PALM BAY, Fla. - The Indian River Lagoon's latest health checkup scored a mixed bag, mostly bad, according to a new report released Tuesday.
So to nurse the lagoon back to health, Florida needs to restore state funding for water quality monitoring that was cut in recent years, activists said, to drill down to what's gone wrong and how to fix it, News 6 partner Florida Today reported.
"We need to ask our state representatives to re-fund the monitoring of this part of the lagoon," Leesa Souto, executive director of the nonprofit Marine Resources Council, told the crowd of about 70.
Concerned citizens packed the Lagoon House to get a copy of a comprehensive health report card for the lagoon Tuesday from the nonprofit Marine Resources Council.
MRC examined various segments of the lagoon, looking at 20 years of water quality and habitat data, including measures of chlorophyll — a pigment in algae and other plants — nitrogen, phosphorus, seagrass and the typical cloudiness of the water.
"Think of your own health," Souto told the crowd Tuesday. "What would the vital signs be for the lagoon?"
The group divided the lagoon into 10 areas and created a standardized scoring system, ranging from 0 to 100.
A score of less than 50 is considered "extremely poor." According to the report, lagoon seagrass — the key barometer of the estuary's health — scored "extremely poor" in central Mosquito Lagoon, Bananan River, the northern and north-central lagoon, and in the central-southern lagoon. Only one segment — the southern Mosquito Lagoon — scored "fair." No segment sored "good" or "very good."
"Our seagrasses are really suffering throughout the lagoon," Souto said.
Phosphorus got worse in most of the lagoon since 2010, the report says, the same time the estuary begin to experience extreme harmful algae blooms. Phosphorus sources include car washes, sewage, fertilizers, sediments and canal discharges.
"It's bad because the concentrations are high," Souto said. "It's a resilient system, and things can rebound."
Souto said the goal of an annual lagoon health update that compares key health indicators with healthy targets to gauge how lagoon conditions are changing over time.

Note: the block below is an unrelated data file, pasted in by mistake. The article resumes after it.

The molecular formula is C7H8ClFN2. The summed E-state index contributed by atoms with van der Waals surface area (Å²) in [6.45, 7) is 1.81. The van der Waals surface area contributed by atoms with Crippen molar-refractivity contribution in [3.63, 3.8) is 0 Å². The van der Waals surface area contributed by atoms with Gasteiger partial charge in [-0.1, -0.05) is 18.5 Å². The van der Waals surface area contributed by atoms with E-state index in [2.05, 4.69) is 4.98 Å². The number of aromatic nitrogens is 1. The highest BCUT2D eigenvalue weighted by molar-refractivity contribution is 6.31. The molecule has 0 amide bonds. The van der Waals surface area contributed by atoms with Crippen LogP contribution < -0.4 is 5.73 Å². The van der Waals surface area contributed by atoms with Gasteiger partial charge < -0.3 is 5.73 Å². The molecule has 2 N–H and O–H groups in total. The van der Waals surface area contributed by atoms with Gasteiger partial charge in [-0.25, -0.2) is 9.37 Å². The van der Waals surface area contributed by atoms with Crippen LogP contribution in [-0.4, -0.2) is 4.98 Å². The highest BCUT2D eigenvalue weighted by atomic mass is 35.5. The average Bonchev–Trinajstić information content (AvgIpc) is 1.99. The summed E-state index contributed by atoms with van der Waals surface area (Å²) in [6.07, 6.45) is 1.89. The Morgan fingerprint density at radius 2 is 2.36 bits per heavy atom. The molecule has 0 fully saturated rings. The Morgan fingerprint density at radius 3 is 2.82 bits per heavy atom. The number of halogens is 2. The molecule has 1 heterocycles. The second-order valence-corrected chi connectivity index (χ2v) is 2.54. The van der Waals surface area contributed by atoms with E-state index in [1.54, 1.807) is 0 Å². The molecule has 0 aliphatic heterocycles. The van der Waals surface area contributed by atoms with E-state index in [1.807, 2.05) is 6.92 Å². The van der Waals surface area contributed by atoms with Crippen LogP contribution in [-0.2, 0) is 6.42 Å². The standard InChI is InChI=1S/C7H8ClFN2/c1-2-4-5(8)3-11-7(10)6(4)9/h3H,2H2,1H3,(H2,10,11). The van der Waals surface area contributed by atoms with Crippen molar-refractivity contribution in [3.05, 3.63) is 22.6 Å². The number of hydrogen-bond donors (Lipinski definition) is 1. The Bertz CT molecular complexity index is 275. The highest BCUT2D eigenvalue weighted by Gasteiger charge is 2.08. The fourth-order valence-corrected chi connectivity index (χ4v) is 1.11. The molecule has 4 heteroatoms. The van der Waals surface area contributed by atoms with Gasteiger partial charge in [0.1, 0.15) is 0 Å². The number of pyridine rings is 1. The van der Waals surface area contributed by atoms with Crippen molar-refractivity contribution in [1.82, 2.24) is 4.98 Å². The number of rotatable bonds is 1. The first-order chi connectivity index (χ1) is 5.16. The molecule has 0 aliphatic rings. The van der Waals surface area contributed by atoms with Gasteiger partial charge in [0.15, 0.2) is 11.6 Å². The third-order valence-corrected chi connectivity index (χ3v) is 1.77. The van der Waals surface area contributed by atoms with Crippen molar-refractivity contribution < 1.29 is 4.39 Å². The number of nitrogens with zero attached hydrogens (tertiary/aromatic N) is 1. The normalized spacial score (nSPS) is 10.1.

Nitrogen, which also can trigger excess algae, had been decreasing, since sewer plants stopped directly discharging into he lagoon in the 1990s.
"Nitrogen got a lot better for a while," Souto said. "Nitrogen is decreasing in the lagoon ... until 2016, where you seen nitrogen is up right across the board."
Nitrogen levels were worse especially in the Central lagoon, compared to the northern and southern regions of the estuary, the report shows.
Since 2005, the southern lagoon (the St. Lucie area) scored better for nitrogen levels than the rest of the lagoon.
The Marine Resources Council unveiled early findings in February of the three-year, $180,000 study of the lagoon's health — the estuary's first ecological report card of sorts. The study was funded almost entirely from local foundations and private donors, and included a $47,000 grant from the National Estuary Program.
"I think it's an excellent step in the right direction," John MacDonald, of Cocoa Beach, said of the report. MacDonald volunteers for MRC, sampling water in the Banana River.
"It's not doing very well anywhere right now," he said of the lagoon. "But there's a lot of good work going on , and we just need to inform the people how to communicate with their politicians."
Brad Voltz, of Indialantic, wouldn't eat the lagoon fish, he said.
"I think it was very informative and that there's a lot of work to do," Voltz said of Tuesday's meeting.
MRC wants to raise $300,000 to repeat and improve the report.
For more information, visit savetheirl.org/about-us/lagoon-house.
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